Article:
Lawmakers Push to Protect Music Industry Online
Monday, November 1st, 2010
On September 21 of this year, Senators Patrick Leahy and Orrin Hatch introduced the Combating Online Infringement and Counterfeits Act to the senate. If passed, websites that only exist to either link to or host infringed material would be blocked from public access and shut down. Though many countries are moving toward a harsher attitude toward copyright infringement, COICA is a particularly drastic move to protect the media industry. This and other bills combine the interests of media companies and artists with not only the government but independent Internet Service Providers as well.
Under the 1998 Digital Millennium Copyright Act, ISPs can’t be sued for the illegal activities of their customers as long as they have rules that allow them to terminate the Internet access of a subscriber who violates copyright law. Until countries started to enact laws that joined ISPs more closely with the agenda of copyright owners, this and similar provisions were rarely enforced.
“The point is not to kick people off,” said NBC Senior Counsel Ben Sheffner, who also writes the blog “Copyrights and Campaigns” about entertainment law. Notices are forwarded from the copyright holder through the ISP after first detected infringements. Those who benefit from copyright protection are hoping that these letters will remind people that the Internet, like a movie or music store, is a visible place too.
“The DMCA is not working as well as they’d like it to,” said Terry Hart, lawyer and author of the blog “Copyhype.” Internationally countries are working to find new ways to combat digital infringement. A new draft of the Anti-Counterfeiting Trade Agreement would bring participating countries up to the standards of current United States law. But some countries in the European Union are already going above and beyond.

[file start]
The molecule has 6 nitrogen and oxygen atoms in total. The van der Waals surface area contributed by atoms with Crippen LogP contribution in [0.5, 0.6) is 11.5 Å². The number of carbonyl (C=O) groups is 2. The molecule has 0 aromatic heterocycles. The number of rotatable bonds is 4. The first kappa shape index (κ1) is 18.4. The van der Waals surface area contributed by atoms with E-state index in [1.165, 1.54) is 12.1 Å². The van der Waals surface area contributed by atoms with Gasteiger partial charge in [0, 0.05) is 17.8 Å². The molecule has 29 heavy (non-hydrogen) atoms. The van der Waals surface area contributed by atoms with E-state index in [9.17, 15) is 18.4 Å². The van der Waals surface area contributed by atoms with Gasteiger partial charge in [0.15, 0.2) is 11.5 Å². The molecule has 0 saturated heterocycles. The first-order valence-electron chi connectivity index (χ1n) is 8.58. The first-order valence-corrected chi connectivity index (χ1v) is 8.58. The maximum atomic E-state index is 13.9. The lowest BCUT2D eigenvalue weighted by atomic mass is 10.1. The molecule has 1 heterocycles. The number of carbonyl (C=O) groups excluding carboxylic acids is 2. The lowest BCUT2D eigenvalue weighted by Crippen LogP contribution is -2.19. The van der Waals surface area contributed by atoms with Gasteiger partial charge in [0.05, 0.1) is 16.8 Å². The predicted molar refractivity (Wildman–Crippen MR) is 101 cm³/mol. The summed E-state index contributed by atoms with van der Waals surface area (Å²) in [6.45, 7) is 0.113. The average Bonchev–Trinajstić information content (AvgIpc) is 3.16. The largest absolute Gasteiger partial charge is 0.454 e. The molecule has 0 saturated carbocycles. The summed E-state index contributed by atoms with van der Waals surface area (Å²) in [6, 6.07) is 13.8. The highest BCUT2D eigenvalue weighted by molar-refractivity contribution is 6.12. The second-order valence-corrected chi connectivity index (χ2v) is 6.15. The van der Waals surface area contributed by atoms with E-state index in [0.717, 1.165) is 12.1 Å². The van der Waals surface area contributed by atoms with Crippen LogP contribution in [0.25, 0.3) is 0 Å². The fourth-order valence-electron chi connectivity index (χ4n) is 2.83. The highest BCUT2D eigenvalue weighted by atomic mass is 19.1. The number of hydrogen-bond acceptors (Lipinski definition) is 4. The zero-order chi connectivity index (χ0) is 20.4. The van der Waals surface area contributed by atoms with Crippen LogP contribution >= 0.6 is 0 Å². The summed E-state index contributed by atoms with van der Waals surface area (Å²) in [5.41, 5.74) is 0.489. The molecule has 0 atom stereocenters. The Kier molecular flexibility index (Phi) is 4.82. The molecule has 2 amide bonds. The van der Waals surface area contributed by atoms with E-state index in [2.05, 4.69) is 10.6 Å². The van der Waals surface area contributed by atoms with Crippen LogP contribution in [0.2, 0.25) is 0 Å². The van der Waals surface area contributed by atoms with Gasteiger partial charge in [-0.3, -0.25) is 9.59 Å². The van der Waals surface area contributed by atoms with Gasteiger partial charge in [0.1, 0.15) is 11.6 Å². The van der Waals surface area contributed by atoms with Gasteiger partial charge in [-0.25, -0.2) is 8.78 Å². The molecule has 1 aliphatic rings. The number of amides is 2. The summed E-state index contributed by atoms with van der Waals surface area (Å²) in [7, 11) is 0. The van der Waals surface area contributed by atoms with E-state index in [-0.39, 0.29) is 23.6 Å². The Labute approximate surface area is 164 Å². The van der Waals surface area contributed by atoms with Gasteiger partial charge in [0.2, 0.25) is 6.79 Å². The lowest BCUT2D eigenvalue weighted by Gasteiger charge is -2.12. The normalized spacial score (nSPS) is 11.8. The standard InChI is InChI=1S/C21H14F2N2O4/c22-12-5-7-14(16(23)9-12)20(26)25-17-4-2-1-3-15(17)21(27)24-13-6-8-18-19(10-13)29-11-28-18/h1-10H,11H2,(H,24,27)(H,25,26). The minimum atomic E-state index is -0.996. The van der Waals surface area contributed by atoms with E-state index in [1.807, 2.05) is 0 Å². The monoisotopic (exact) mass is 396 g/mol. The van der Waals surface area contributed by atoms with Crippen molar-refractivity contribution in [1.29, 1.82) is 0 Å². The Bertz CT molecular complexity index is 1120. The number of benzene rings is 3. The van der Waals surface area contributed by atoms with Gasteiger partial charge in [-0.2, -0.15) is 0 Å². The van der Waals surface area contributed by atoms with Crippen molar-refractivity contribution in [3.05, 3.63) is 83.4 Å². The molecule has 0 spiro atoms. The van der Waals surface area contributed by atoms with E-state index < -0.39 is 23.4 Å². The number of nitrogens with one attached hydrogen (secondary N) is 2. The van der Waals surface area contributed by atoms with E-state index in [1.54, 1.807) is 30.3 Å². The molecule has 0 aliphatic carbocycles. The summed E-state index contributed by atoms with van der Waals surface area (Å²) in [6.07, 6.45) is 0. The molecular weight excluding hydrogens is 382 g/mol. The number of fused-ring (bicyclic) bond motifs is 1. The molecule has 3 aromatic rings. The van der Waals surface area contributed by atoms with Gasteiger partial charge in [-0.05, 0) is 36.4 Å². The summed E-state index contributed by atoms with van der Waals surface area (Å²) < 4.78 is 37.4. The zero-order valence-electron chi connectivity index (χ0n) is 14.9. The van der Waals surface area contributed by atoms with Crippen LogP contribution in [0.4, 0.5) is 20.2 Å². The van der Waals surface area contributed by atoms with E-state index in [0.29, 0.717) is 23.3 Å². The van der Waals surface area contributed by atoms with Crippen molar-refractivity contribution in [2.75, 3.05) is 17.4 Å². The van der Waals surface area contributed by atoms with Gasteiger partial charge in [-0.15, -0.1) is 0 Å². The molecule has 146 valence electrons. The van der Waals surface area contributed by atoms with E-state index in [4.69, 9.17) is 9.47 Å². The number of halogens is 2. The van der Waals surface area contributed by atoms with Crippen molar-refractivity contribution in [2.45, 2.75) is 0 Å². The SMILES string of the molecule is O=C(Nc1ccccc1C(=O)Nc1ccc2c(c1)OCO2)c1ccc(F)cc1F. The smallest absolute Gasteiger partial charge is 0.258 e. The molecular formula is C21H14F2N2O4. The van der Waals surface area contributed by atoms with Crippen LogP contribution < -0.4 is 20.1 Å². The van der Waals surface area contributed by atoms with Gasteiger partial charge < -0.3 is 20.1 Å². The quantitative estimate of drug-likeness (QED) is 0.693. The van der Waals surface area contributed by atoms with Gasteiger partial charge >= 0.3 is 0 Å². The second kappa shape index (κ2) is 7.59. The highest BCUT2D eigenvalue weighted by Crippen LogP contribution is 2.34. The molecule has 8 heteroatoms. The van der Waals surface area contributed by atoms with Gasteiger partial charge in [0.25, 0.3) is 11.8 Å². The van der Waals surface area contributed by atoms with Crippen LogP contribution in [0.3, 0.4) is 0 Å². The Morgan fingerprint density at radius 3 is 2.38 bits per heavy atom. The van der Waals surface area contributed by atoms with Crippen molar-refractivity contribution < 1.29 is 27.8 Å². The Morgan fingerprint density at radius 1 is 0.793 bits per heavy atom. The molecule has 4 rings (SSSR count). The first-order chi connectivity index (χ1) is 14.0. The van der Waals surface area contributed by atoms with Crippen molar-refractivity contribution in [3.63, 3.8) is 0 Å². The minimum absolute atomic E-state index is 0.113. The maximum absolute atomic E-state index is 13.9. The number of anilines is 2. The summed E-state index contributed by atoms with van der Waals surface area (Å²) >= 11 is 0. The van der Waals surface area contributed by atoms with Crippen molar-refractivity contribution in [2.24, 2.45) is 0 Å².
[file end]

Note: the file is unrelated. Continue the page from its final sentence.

Early this year, France signed the HADOPI bill into law. It’s the litigious equivalent of “three strikes and you’re out” — if an Internet subscriber is caught downloading illegal material more than twice, his access to the entire world wide web can be suspended for up to a year.
The International Federation of the Phonographic Industry, or IFPI, is a strong supporter of these measures. Representing companies and individuals who produce music worldwide, their 2010 study found that in some countries the sales by top local artists have fallen by as much as 65 percent in the last five years due to digital piracy. The copyright owners continue fighting for increased punishment for pirates, but some say that the Internet is a force that requires change in the way we deal with copyright ownership itself.
“The greater enforcement and the greater surveillance, the draconian punishments and the really intrusive surveillance that they want is just not consistent with ideals in a democratic society,” said Bennett Lincoff, intellectual property lawyer and former director of legal affairs for new media at the American Society of Composers, Authors, and Publishers.
While graduated response and HADOPI raise punishments for our current system of copyright law, Lincoff has proposed a change in the system itself. Meeting consumers and the media industry halfway, he sees moving from the sales-based revenue model as the only way to bring copyrights into the digital age. Peer-to-Peer networks would gain the option of purchasing a blanket license that allows them unlimited access to downloads or streams. Instead of paying per song or CD from iTunes, listeners would have the option of purchasing a monthly license to legally pirate the web. Lincoff added, “They can choose to act lawfully or unlawfully but they get to do what they want to do in respect to file sharing.”
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